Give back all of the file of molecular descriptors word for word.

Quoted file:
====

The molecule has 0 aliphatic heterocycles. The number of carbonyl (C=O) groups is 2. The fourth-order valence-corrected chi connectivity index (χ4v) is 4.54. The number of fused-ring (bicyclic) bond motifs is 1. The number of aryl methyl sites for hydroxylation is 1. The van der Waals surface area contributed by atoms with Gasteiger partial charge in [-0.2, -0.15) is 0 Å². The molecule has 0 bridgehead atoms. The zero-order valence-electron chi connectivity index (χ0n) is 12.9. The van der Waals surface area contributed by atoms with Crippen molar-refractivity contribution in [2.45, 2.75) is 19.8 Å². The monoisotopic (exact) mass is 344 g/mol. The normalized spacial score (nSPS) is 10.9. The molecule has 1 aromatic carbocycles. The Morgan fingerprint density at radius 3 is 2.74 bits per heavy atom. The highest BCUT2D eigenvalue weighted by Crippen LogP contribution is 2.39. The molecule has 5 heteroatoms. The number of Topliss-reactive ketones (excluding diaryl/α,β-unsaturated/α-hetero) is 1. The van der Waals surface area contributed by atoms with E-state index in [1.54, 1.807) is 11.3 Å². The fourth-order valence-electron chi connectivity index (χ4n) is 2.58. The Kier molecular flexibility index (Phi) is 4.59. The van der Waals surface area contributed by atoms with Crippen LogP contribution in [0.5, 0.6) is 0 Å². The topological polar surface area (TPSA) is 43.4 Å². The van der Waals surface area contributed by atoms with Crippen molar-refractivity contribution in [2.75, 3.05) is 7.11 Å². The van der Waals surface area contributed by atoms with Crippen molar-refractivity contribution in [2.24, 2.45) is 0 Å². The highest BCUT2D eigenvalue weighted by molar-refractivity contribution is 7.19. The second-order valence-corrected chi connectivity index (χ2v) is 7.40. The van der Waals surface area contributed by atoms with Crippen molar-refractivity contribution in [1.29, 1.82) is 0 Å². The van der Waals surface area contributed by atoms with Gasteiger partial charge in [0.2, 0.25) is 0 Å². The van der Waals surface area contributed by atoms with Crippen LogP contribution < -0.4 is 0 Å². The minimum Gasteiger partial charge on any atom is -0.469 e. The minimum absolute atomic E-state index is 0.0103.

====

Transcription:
The molecule has 0 aliphatic heterocycles. The number of carbonyl (C=O) groups is 2. The fourth-order valence-corrected chi connectivity index (χ4v) is 4.54. The number of fused-ring (bicyclic) bond motifs is 1. The number of aryl methyl sites for hydroxylation is 1. The van der Waals surface area contributed by atoms with Gasteiger partial charge in [-0.2, -0.15) is 0 Å². The molecule has 0 bridgehead atoms. The zero-order valence-electron chi connectivity index (χ0n) is 12.9. The van der Waals surface area contributed by atoms with Crippen molar-refractivity contribution in [2.45, 2.75) is 19.8 Å². The monoisotopic (exact) mass is 344 g/mol. The normalized spacial score (nSPS) is 10.9. The molecule has 1 aromatic carbocycles. The Morgan fingerprint density at radius 3 is 2.74 bits per heavy atom. The highest BCUT2D eigenvalue weighted by Crippen LogP contribution is 2.39. The molecule has 5 heteroatoms. The number of Topliss-reactive ketones (excluding diaryl/α,β-unsaturated/α-hetero) is 1. The van der Waals surface area contributed by atoms with E-state index in [1.54, 1.807) is 11.3 Å². The fourth-order valence-electron chi connectivity index (χ4n) is 2.58. The Kier molecular flexibility index (Phi) is 4.59. The van der Waals surface area contributed by atoms with Crippen LogP contribution in [0.5, 0.6) is 0 Å². The topological polar surface area (TPSA) is 43.4 Å². The van der Waals surface area contributed by atoms with Crippen molar-refractivity contribution in [2.75, 3.05) is 7.11 Å². The van der Waals surface area contributed by atoms with Crippen molar-refractivity contribution in [2.24, 2.45) is 0 Å². The highest BCUT2D eigenvalue weighted by molar-refractivity contribution is 7.19. The second-order valence-corrected chi connectivity index (χ2v) is 7.40. The van der Waals surface area contributed by atoms with Crippen molar-refractivity contribution in [1.29, 1.82) is 0 Å². The van der Waals surface area contributed by atoms with Gasteiger partial charge in [0.2, 0.25) is 0 Å². The van der Waals surface area contributed by atoms with Crippen LogP contribution < -0.4 is 0 Å². The minimum Gasteiger partial charge on any atom is -0.469 e. The minimum absolute atomic E-state index is 0.0103.